Growing up in working-class Bankstown, a suburb of Sydney, Keating left school at age 14. He became involved in trade union activity and Labour politics and was elected in 1969 to the House of Representatives at age 25. Acquiring a reputation for both pointed political invective and party loyalty, he was chosen by Prime Minister Robert Hawke to be federal Treasurer in 1983. Although lacking any formal education in economics, Keating went on to become arguably the most reforming Treasurer in Australian history. During his time as Treasurer, the Australian dollar was floated, the financial sector deregulated, certain state sector industries were privatised, a capital gains tax was introduced, and a Prices and Incomes Accord was struck. In 1990 he was elected Deputy Leader of the Labour Party and made Deputy Prime Minister.
Keating later challenged Hawke for the leadership in June 1991, and resigned from the Government following defeat. Six months later he challenged Hawke again, this time successfully, and subsequently became Prime Minister. As Prime Minister, Keating inaugurated financial programs aimed at national recovery. Keating’s initiatives as Prime Minister included the passage of Indigenous land rights legislation, encouraging the process of reconciliation between Aboriginal and other Australians, and supporting the writing of a ‘new national story’ that acknowledged the conquest and capture of the continent from Indigenous peoples. The government also established the Republican Advisory Committee to facilitate debate on the possibility of an Australian republic, supported reform of vocational education and training, and introduced policies encouraging economic competitiveness.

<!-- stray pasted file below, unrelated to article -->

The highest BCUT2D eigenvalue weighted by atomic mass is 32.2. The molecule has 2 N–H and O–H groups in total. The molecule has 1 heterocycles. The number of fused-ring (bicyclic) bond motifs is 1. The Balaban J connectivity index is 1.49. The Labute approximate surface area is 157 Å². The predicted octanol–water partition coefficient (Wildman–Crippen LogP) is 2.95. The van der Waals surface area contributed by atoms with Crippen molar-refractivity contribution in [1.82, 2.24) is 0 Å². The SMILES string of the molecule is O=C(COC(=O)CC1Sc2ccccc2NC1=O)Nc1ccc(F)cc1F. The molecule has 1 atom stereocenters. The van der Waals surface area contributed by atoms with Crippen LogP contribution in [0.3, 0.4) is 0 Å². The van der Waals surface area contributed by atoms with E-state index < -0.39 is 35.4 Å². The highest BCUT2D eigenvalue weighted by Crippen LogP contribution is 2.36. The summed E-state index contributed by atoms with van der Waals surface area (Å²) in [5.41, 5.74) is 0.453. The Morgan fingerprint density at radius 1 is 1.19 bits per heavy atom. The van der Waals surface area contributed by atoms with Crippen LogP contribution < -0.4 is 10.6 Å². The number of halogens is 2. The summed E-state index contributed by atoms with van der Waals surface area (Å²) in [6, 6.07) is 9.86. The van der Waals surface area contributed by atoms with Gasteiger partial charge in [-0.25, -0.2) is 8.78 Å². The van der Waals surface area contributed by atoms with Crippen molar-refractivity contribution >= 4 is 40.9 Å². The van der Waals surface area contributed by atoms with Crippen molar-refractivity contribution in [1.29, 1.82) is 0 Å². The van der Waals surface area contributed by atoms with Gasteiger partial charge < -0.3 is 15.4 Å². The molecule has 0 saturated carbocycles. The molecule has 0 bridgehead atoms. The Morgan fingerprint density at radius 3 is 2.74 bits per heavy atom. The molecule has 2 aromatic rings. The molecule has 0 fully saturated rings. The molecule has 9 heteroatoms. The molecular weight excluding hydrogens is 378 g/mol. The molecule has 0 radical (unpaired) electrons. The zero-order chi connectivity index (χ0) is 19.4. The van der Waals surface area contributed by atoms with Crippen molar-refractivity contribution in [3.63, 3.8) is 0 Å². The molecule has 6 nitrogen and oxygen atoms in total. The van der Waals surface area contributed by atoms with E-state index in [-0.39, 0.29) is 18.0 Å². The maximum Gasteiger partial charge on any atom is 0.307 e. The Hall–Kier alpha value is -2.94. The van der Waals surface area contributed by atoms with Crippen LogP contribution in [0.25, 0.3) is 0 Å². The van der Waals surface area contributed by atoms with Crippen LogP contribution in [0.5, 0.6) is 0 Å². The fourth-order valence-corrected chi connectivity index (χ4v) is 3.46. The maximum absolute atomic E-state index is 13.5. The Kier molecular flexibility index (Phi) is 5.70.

He was reelected Prime Minister in his own right in 1993 as the economy regained strength, but his government was defeated by a coalition of the Liberal Party and the National Party in the 1996 elections ending 13 years of rule by the Labour Party.
Soon after leaving Parliament, Keating became a director of various companies and a senior adviser to Lazard, an investment banking firm. Keating is currently a Visiting Professor of Public Policy at the University of New South Wales. In 1997, Keating declined appointment as a Companion of the Order of Australia, an honour which has been offered to all former Prime Ministers since the modern Australian Honours System was introduced in 1975.